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A retrospective comparison of the morbidity and cost of different reconstructive strategies in oral and oropharyngeal carcinoma

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Evaluate and compare the morbidity and costs of different reconstructive strategies in oral and oropharyngeal carcinoma. Retrospective cross-sectional. One hundred twenty-seven consecutive patients treated surgically for oral and oropharyngeal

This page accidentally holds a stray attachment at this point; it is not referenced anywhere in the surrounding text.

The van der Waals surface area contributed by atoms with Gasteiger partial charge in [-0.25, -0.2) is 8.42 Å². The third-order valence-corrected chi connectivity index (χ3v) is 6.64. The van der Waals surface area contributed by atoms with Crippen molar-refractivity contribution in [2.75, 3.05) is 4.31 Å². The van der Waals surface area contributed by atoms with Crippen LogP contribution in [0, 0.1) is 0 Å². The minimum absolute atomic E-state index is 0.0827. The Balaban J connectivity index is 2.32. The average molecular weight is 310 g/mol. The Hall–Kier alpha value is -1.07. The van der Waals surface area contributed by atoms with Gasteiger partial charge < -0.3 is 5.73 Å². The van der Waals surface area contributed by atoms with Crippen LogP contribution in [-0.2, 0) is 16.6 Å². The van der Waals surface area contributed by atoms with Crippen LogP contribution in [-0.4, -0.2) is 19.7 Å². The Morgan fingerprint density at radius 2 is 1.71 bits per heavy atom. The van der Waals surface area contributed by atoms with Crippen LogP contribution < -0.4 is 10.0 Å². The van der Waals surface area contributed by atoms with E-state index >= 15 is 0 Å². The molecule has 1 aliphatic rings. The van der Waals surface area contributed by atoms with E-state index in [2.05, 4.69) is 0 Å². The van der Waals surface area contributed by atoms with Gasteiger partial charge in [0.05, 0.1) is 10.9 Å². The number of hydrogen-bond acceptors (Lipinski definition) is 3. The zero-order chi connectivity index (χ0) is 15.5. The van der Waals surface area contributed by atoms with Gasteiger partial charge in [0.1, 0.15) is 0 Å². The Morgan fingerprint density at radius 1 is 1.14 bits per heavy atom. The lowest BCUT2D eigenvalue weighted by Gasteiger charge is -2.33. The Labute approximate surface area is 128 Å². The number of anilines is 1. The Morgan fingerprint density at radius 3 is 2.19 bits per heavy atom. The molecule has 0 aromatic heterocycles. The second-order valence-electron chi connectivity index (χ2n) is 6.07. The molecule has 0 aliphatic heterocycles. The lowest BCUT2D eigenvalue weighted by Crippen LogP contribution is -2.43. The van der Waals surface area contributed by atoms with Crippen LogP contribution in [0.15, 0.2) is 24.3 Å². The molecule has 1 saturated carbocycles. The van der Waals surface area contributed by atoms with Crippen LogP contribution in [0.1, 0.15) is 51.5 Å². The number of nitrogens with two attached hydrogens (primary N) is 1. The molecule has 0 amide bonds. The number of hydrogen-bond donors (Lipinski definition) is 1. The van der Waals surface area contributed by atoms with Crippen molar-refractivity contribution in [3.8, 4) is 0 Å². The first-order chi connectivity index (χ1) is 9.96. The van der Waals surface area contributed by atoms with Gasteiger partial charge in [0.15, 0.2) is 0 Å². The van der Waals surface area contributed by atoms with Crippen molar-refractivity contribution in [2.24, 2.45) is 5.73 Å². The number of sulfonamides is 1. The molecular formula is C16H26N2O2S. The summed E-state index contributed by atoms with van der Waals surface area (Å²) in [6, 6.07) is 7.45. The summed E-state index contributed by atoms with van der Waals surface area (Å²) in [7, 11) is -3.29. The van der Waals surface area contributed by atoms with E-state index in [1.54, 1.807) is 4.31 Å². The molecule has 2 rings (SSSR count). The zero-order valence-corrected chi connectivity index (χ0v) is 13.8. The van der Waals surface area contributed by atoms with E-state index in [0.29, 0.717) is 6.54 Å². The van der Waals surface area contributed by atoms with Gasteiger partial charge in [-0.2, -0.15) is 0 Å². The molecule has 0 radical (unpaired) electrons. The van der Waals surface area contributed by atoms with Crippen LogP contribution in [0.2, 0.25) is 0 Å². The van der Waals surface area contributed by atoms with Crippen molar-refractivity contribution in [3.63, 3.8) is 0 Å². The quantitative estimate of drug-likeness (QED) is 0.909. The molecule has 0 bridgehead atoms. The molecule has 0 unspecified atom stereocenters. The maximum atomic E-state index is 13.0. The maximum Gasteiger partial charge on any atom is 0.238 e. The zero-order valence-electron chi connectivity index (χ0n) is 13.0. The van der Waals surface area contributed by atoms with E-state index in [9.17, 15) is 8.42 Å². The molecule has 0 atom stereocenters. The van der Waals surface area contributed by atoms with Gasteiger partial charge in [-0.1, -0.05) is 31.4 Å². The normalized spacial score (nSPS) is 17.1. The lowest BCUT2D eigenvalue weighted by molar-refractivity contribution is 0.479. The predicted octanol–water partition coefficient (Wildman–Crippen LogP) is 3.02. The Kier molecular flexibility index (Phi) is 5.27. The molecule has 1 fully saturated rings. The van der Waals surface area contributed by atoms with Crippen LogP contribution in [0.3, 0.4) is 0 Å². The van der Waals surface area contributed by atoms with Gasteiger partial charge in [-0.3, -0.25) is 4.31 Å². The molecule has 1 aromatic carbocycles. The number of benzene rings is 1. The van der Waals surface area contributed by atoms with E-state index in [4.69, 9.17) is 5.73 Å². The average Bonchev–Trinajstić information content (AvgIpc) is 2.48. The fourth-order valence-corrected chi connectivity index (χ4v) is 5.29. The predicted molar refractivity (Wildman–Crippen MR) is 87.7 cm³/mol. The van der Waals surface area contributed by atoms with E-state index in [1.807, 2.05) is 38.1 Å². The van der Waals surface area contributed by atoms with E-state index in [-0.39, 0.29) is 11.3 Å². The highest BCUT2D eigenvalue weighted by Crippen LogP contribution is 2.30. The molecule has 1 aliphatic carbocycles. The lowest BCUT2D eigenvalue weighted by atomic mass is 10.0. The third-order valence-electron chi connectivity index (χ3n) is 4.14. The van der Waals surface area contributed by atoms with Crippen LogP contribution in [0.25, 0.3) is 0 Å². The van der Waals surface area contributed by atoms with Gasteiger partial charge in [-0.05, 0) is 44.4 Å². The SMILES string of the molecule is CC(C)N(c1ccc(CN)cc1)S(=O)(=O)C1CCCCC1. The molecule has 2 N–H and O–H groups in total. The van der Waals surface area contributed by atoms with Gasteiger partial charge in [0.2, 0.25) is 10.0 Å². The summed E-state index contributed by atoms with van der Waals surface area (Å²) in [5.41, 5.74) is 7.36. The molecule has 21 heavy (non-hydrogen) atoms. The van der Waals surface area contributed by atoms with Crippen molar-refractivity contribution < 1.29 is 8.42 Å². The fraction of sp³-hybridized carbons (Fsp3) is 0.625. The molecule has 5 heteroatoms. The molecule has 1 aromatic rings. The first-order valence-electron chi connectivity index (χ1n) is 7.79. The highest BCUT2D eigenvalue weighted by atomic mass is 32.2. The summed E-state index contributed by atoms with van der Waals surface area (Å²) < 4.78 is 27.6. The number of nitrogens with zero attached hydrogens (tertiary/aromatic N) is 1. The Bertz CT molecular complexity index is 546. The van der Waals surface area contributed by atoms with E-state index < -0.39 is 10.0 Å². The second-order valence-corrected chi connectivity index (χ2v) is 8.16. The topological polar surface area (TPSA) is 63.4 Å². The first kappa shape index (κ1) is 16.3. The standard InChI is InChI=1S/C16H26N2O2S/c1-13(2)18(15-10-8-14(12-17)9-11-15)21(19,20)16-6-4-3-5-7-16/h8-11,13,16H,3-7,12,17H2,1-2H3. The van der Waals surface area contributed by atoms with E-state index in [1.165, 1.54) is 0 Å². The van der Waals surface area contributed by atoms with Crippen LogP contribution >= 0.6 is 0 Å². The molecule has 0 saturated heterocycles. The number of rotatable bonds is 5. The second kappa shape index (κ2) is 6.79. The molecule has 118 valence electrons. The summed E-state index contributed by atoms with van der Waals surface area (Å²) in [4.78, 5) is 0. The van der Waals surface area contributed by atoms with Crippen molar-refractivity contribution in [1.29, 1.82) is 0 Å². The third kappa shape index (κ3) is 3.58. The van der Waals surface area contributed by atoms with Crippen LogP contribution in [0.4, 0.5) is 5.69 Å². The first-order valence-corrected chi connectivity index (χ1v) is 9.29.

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  The Laryngoscope Lippincott Williams zyxwvutsrqpo   Wilkins Inc. Philadelphia zyxwvutsr   zyxwvuts 999 The American Laryngological Rhinological and Otological Society Inc. zyxwvutsrq A Retrospective Comparison of the Morbidity and Cost of Different Reconstructive Strategies in Oral and Oropharyngeal Carcinoma Ludwig E. Smeele, MD, DMD, PhD; onathan C. Irish, MD, MSc, FRCSC; Patrick J Gullane, MB, FRCSC; Peter Neligan, MD, FRCSC; Dale H. Brown, MB, FRCSC; Lome E. Rotstein, MD, FRCSC zy Purpose: Evaluate and compare the morbidity and costs of different reconstructive strategies in zyxw ral and oropharyngeal carcinoma. zyxwv tudy Design: Retro- spective cross-sectional zyxwvuts atients and Methods One hundred twenty-seven consecutive patients treated surgically for oral and oropharyngeal carcinoma be- tween 1990 and 1996 were evaluated. Sixty-three pa- tients had segmental mandibulectomies with 30 plate- -soft tissue reconstructions and 33 bone-soft tissue flaps. Sixtyfour patients had soft-tissue-only recon- StrUCtiOnS. The following outcome parameters were analyzed: operative time, intraoperative blood loss, postoperative admission length, ICU and coronary care unit admission length, surgical interventions for complications, re-admissions, and prolonged (> mo) gastrostomy tube feeding, and all costs within the disease-free interval. Means and standard deviations were calculated for continuous parameters. Mer- ences among the three groups were analyd using one-way analysis of variance. For discontinuous pa- rameters, the chi-square test was applied. Results Longer operative time (1.8 h) and more blood loss (150 mL for bone-soft tissue flaps were the only statisti- cally significant findings p < 051 between the three groups. Concluswn There is no ationale for allowing presumed factors of morbidity or cost select for type of reconstruction in patients with oral and oropha- ryngeal carcinoma. Key Words: Squamous cell carci- noma, head and neck cancer, surgical flaps, microvas- cular surgery, morbidity analysis. Luryngoscope 109:800-804,1999 Presented at the Meeting of the American Society for Head and Neck Surgery Scottsdale Arizona May 12, 1997. From the Department of OtolaryngologyfHead and Neck Surgery (L.E.s., J.c.I., P.J.G., .H.B.), Division ofplastic Surgery (P.N.), and Division of General Surgery (L.E.R.), Head and Neck Program The Toronto Hospital Department of Surgical Oncology Princess Margaret Hospital University of Toronto Toronto Ontario Canada. Send Correspondence to Jonathan C. Irish MD, MSc, FRCSC 200 Elizabeth Street 7EN-228 Toronto ON M5G 2C4 Canada. INTRODUCTION Reconstruction of surgical defects with microsurgical free flaps after ablation for head and neck cancer is well established. Free flaps have been reported to produce low rates of wound healing complications and to produce sat- isfactory cosmetic and functional results.l.2 However, free flap reconstructions can cause morbidity at the donor site and often require more extensive surgery involving mul- tiple sites. For these reasons, some investigators have questioned whether the use of free flaps is acceptable in patients with a limited life expectancy such as the elderly or in patients with extensive disease.34 The effectiveness and efficacy of reconstruction of mandibular defects utilizing a plate with a soR tissue flap are established.6~7 owever, there appears to be no published study that utilizes morbid- ity and expense as outcome measures when comparing bone- containing flaps with SOR tissue flaps with or without seg- mental mandibular plate reconstruction. The purpose of the present study is to evaluate the morbidity and cost of surgical resection of squamous cell cancer and reconstruction with different types of free flaps. MATERIALS AND METHODS Patients Consecutive patients who underwent reconstruction with vascularized flaps from 1992 to 1996 with a diagnosis of primary or recurrent squamous cell carcinoma of the oral cavity and oropharynx were considered eligible for this study. One hundred twenty-seven patients were extracted from the head and neck surgery database at The Toronto Hospital. Sixty-three patients had segmental mandibulectomies, with 30 patients undergoing platesoft tissue reconstructions and 33 patients undergoing re- construction with bone-soft tissue flaps. Sixty-four patients had soft-tissue-only reconstructions Table I). Age and sex demo- graphics are presented in Table 11. The higher tumor stages were found, as may be expected, in the group with segmental resec- tions Tables I11 and zyxw v . iven the fact that in our center radio- therapy is the modality of choice for oropharyngeal lesions, the Laryngoscope 109: May 1999 800 Srneele et al.: Morbidity and Cost ofFree Flaps  TABLE I. Distribution zyxwvutsrqpo   Radial Forearm (RFF), Fibula (FIB), Iliac Crest (ILI), and Other Flaps in 33 Bone-Soft Tissue Flaps, 30 Plate-Soft Tissue Flaps, and 64 Soft Tissue Only Flaps. zyxwvut FF FIB zyxwvutsrqpon LI Other Total Plate-soft tissue 26 zyxwvutsrqp   - 1 lateral thigh 30 1 lateral arm 2 rectus abdominus Bone-softtissue 5 24 3 1 RFF FIB 33 64 ofttissueonly 64 - - TABLE II. Distribution of Age and Sex (M/ in 33 Bone-Soft Tissue Flaps, 30 Plate-Soft Tissue Flaps, and 64 Soft Tissue Only Flaps. MI F Mean Age (range) Q Plate-soft tissue 15 I15 64.8 (51-96) Bone-soft tissue 181 15 60.1 (32-85) Soft tissue only 461 18 53.3 (32-82) oral cavity was the predominant site of primary tumors (Tables zyxwvu   and VI). zyxwvutsrqpo utcome Variables Mortality was defined as a postoperative noncancer death within the first admission. Postoperative surgical and medical complications are listed in Tables VII and VIII. Rather than describing morbidity and mortality, we wanted to estimate the impact these factors have on the postoperative course in general and specifically on the disease-free interval. We defined the fol- lowing additional parameters: operative time, intraoperative blood loss, postoperative admission length, ICU and coronary care unit admission length, surgical interventions for complica- tions, re-admissions, and prolonged > 6 mo) gastrostomy tube feeding. zyxwvutsrq he concept of days of life lost was applied for the total amount of time each patient spent in the hospital, including the first admission and all reconstruction-related events within the disease-free interval. Initial admission costs were derived by adding the salaries of the operating room nursing staff, the cost of any utilized nonreusable supplies, the postanesthetic care unit (PACU) nurs- ing salaries, the surgical intensive care unit nursing salaries and supplies, and the ward nursing salaries and supplies. The oper- ating room nursing cost was calculated per patient based on an average hourly operating room nursing rate multiplied by the operating room case length in hours and multiplied by the num- ber of participating nurses per case. PACU nursing and surgical intensive care nursing costs were calculated similarly based on a nursing care ratio of one nurse to one patient. Ward nursing costs were calculated per patient based on an average nursing salary TABLE IV. Distribution of N-Stages in 33 Bone-Soft Tissue Flaps, 30 Plate-Soft Tissue Flaps, and 64 Soft Tissue Only Flaps. NO N Recurrent Platesoft tissue 10 10 10 Bone-soft tissue 12 11 10 Soft tissue only 23 24 17 multiplied by the number of ward days per patient and divided by the average patient-to-nurse ratio on the ward. Nonreusable supplies used in the operating room (including plates) and ICU and during ward care were added at supply cost. Surgeons’ and anesthesiologists’ fees were calculated by billing each case according to the standardized Ontario Health Insurance Plan for all surgeons and anesthesiologists. Because hospitals are nonprofit institutions in Ontario and because all medical fees are standardized by the government and paid for by the government insurance plan, all costs quoted are the basic cost of care for the patient. Costs of complications or secondary costs were similarly calculated by adding operating room, ICU, coronary care unit, and specialists’ fees. Readmissions were only considered within the patient’s disease-free interval and only for reconstruction- related diagnoses. These costs were calculated similarly to initial costs. Statistics We assumed that the three types of reconstruction were independent variables. Means and standard deviations were cal- culated of continuous outcome parameters described above. Dif- ferences among the three groups were analyzed using the one- way analysis of variance. For discontinuous outcome parameters, the chi-square test was applied. RESULTS Morbidity Morbidity parameters are listed in Tables M and X. Among all variables tested, only the operative time for the primary intervention and for complications and the blood loss at the first operation were statistically significant TABLE V. Distribution of Radiotherapy Status in 33 Bone-Soft Tissue Flaps, 30 Plate-Soft Tissue Flaps, and 64 Soft Tissue Only Flaps. Preoperative Postoperative None Plate-soft tissue 9 9 12 Bone-soft tissue 11 10 12 Soft tissue only 14 21 29 TABLE 111Distribution o T-Stages in 33 Bone-Soft Tissue Flaps, 30 Plate-Soft Tissue Flaps, and 64 Soft Tissue Only Flaps. TABLE VI. Distribution of Tumor Sites in 33 Bone-Soft Tissue Flaps, 30 Plate-Soft Tissue Flaps, and 64 Soft Tissue Only Flaps. T2 T3 T4 Recurrent Platesoft tissue 2 5 13 10 Bone-soft tissue 2 21 10 Soft tissue only 10 30 7 17 Oral Cavity Oropharynx Platesoft tissue 29 1 Bone-soft tissue 32 1 Soft tissue only 51 13 Laryngoscope 109: May 1999 Smeele et al.: Morbidity and Cost of Free Flaps 801  TABLE V11. Surgical Complications in zyxwvutsr 3 Bone-Soft Tissue Flaps, 30 Plate-Soft Tissue Flaps, and 64 zyxwvutsr oft Tissue Only Flaps. zyxwv late-Soft Bone-Soft Soft Tissue Tissue Tissue Only 5 4 3 2 4 3 Complete flap loss Successful reanastomosis Neck hematoma Donor site hematoma Forearm fracture eck dehiscence with flap repair 2 TABLE VIII. Medical Complications in 33 Bone-Soft Tissue Flaps, 30 Plate-Soft Tissue Flaps, and 64 Soft Tissue Only Flaps. Plate-Soft Bone4oft Soft Tissue Tissue Tissue Only TABLE XAbsolute Numbers ofPatients With Morbidity Parameters (Discontinuous Variables) for 33 Bone-Soft Tissue Flaps, 30 Plate-Soft Tissue FlaDs. and zy 4 Soft Tissue Onlv Flaos. Plate-Soft Bone-Soft Soft Tissue zy   Value Tissue Tissue Only (chi-square) Secondary ICU/CCU 1 4 5 NS Secondary procedure 2 11 15 .036 Readmission 6 7 6 NS G-tube feeding 7 8 ,049 admission NS = not significant. should be noted that the relatively high cost of complica- tions in the soft-tissue-only flap group was mainly caused by one patient who was kept 110 days in the coronary care unit. 2 eart failure 2 Pneumonia 2 1 4 Atelectasis 1 Liver failure 1 Delirium 2 3 5 Myocardial infarction 1* 2   Postoperative death. differences. Bone-soft tissue flaps generated the longest operative time, followed by plate-soft tissue and soft- tissue-only flaps. The proportion of patients having a sec- ondary procedure zyxwvutsr r having prolonged gastrostomy tube feeding was also significantly higher for bone-soft tissue flaps. costs Costs were divided into three categories: the total sum within the first admission (initial), costs generated by complications within the first admission (secondary), and costs generated by readmissions (Fig. 1). There was a slight trend toward higher costs of bone-soft tissue flaps, but the differences were statistically not significant. It DISCUSSION It is important to note that this was not a prospective study and patients were not randomly selected to undergo one of the three types of reconstructions. Furthermore, it was assumed that the three types were independent vari- ables. his is not entirely true, as patients with a soft tissue defect would not need a reconstruction using a plate or vascularized bone for obvious reasons. Keeping this in mind, some significant issues can still be raised. There was one postoperative death in each of the three groups, accounting for a 3% mortality rate for each group, which is comparable to the mortality rates reported elsewhere.1 The mortalities were secondary to two myo- cardial infarctions and one liver failure in a patient with longstanding alcohol abuse. Some of the morbidity parameters defined were sig- nificantly worse for bone-soft tissue flaps. Harvesting vas- cularized bone and shaping an anatomically acceptable mandible may be expected to take more time and this was confirmed by longer operating room hours (1.8 h on aver- age) and more blood loss (150 mL on average) and there- fore may contribute to some increased postoperative mor- bidity in this patient group. TABLE IX. Morbidity Parameters (Continuous Variables) [Mean (Standard Deviation)] n 33 Bone-Soft Tissue Flaps, 30 Plat&oft Tissue Flaps, and 64 Soft Tissue Only Flaps. Plate-Soft BonAoft Soft Tissue P Value (one-way Tissue Tissue Only ANOVA) Primary OR time h) 12.4 (2.17) 14.2 (1.5) 11.9 (1.9) <.ooo 1 Blood loss mL) 1280 (928) 1430 (992) 1020 (581) ,043 Postop floor days 26.7 (23.1) 26.9 (17.9) 22.9 (20.8) NS Postop ICU days 0.3 (0.8) 0.3 (0.7) 0.3 (0.8) NS Secondary OR time h) 0.2 (0.7) 3.2 (7.4) 1.1 (2.8) .014 Secondary ICU/CCU days 0.7 (4.1) 0.7 2.2) 3.0 (1 6.3) NS Readmission floor days 1.7 (4.5) 3.0 (10.4) 0.9 (4.7) NSDays oflife lost 32.5 (25.6) 35.3 (27.5) 28.6 (25.0) NS NS = not significant; OR = operating room: ICU = intensive care unit; CCU = critical care unit. Laryngoscope 109: May 1999 802 Smeele et al.: Morbidity and Cost of Free Flaps  4 1 late-soft tissue z Fig. 1. Costs were divided into three categories: total sum within the first admission (initial), costs generated zyxwvuts y complications within the first admission (secondary), and costs generated by readmis- sions. Error bars indicate zyxwvuts 5 confidence intervals; ini zyxwvutsrqp   initial; com = complications; re-a = read- s a 0 . v zyxwvutsrqp   IT T zyxwv 0000 20000 10000 n missions; ali = total cost. ini There were five flap losses in the bone-soft tissue group. This accounted for a significantly higher proportion of patients undergoing a secondary procedure and with longer secondary operating room hours. It should be noted, however, that ischemic bone flaps were always replaced by other bone flaps, and after an earlier unsuc- cessful attempt at reanastomosis. In the soft-tissue-only group, there were three successful reanastomoses. The overall rate of total flap failure was 9 in 127 (7%). At 15%, the rate of loss was higher in the bone-soft tissue flap group 6/33: two iliac crests and three fibulas). The rate of free fibula flap loss was 12 (3/25). hese figures are slightly higher than those of Kroll et al.,S who reported a 10% ncidence of free fibula loss in mandibular reconstruc- tion, and Shpitzer et al.,g who reported an 8.5% failure rate. We recognize that our free fibula and iliac crest flap loss rate in this cohort of patients is slightly higher than expected. In fact, the Shpitzer study is from our center and reports our experience over a longer period of time. How- ever, even in this cohort of patients in which the free bone flap loss is high, the results suggest that economically the free flap bone and soft tissue strategy is at least equal to and perhaps better than the plate-soft tissue strategy of reconstruction. Donor site morbidity was not significantly different between the three groups. Indeed, the overall rate of donor site morbidity was low, with hematoma and partial skin graft loss being the most common occurrences. There was one forearm fracture in a patient who had a radial forearm osseocutaneous lap reconstruction. The donor site morbidity was similar to several other retrospective studies.l.ZJ0 Quality of life is, apart from survival, probably the most important outcome of any cancer treatment. The design of this study did not permit us to evaluate this issue. We could only calculate two indirect indicators: gastrostomy tube feeding and days of life lost. Patients with bone-soft tissue flaps had more longstanding gas- trostomy tube dependency than others. Days of life lost did not differ significantly among the groups. Boyd et al.7 compared days of life lost for osteocutaneous radial fore- arm flaps versus fasciocutaneous radial forearm flaps with reconstruction plates. The Boyd study was carried out in the same center as this present report, although in an earlier period (1987-1991). The authors describe fewer days of life lost for flaps containing vascularized bone versus those reconstructed with a plate and soft tissue reconstruction. This difference may be explained by the adoption of the THORP (titanium hollow osteointegrated -rT corn re-a all bone-soft tissue soft tissue reconstruction plate) plate system, which gives rise to fewer plate and screw failures. Another factor may be that in the present study mostly fibula flaps were used, and we experienced several flap failures in this group (Tables I and VII). Cost did not differ significantly among the three groups. his was to be expected, as neither did the mor- bidity parameters. Talesnik et 81.11 describe total costs for various types of free flap reconstructions starting at US$60,000. Kroll et al.8 calculated mean resource costs of US$28,460 for soft tissue free flaps. It is most likely that differences in the organization of the respective health care systems are responsible for these differences. CONCLUSION We recognize that retrospective comparison of a het- erogeneous clinical group should be taken with a degree of caution. However, it is likely that this comparison will never be possible in a randomized prospective trial. One significant argument in favor of plate-soft tissue recon- struction over bone-soft tissue reconstruction for patients undergoing segmental mandibular reconstruction has been the perceived decrease in operative time and pre- sumed lower cost per case. Based on this analysis, how- ever, although operative time and blood loss was higher in the free bone flap group, other outcome variables includ- ing admission length, ICU and coronary care unit admis- sion length, surgical interventions for complications, re- admissions, and prolonged gastrostomy tube feeding were no different among the groups. Furthermore, all costs within the disease-free interval were the same in the three groups. It is our opinion, therefore, that it is the patient factors such as disease stage, life expectancy, and quality of life that should be considered in the decision about the type of reconstruction after oral or oropharyngeal cancer ablation. BIBLIOGRAPHY 1. Urken ML, Weinberg H, Buchbinder D, et al. Microvascular free flaps in head and neck reconstruction. Report of 200 cases and review of complications. Arch Otolaryngol Head Neck Surg 1994;120:633-640. 2. Macnamara M, Pope S Sadler A, Grant H, Brough M. Micro- vascular free flaps in head and neck surgery. J Laryngol 3. Bridger AG, O Brien CJ, Lee KK. Advanced patient age should not preclude the use of free-flap reconstruction for head and neck cancer. Am Surg 1994;168:425-428. 4. Shestak KC, ones NF, Wu W, Johnson JT Myers EN. Effect OtOZ 1994;108:962-968. Laryngoscope 109: May 1999 Smeele et al.: Morbidity and Cost of Free Flaps 803  of advanced age and medical disease on the outcome of microvascular reconstruction for head and neck defects. zyxwvuts ead Neck zyxwvutsrqp 992;14:14-18. 5. Boyd JB, Morris S, Rosen IB, Gullane PJ, Rotstein LE, Free- man zyxwvutsr L. he through-and-through oromandibular defect: rationale for aggressive reconstruction. Plast Reconstr Surg 1994;93:44-53. 6 Blackwell KE, Buchbinder D, Urken ML. Lateral mandibular reconstruction using soft-tissue free flaps and plates. Arch Otolaryngol Head Neck Surg 1996;122:672-678. 7. Boyd JB, Mulholland RS, Davidson J, et al. The free flap and plate in oromandibular reconstruction: long-term re- view and indications. zyxwvutsrqp last Reconstr Surg 1995;95: 1018-1028. zyxwvutsrqp Laryngoscope zyxwvuts 09: zyxwvuts ay 1999 804 8. Kroll SS, Evans GRD, Goldberg D, et al. A comparison of resource costs for head and neck reconstruction with free and pectoralis major flaps. Plast Reconstr Surg 1997;99: 9. Shpitzer T, Neligan P, Gullane P, et al. Oromandibular re- construction with the fibular free flap. Arch Otolaryngol Head Neck Surg 1997;123:939-944. 10. Colen R, Shaw WW, McCarthy JG. Review of the morbidity of 300 free-flap donor sites. Plast Reconstr Surg 1986;77: 11. Talesnik A, Markowitz B, Calcaterra T, Ahn C, Shaw W. Cost and outcome of osteocutaneous free-tissue transfer versus pedicled soft-tissue reconstruction for composite mandibu- lar defects. Plast Reconstr Surg 1996;97:1167-1178. 1282-1287. 948-953. Smeele et al.: Morbidity and Cost of Free Flaps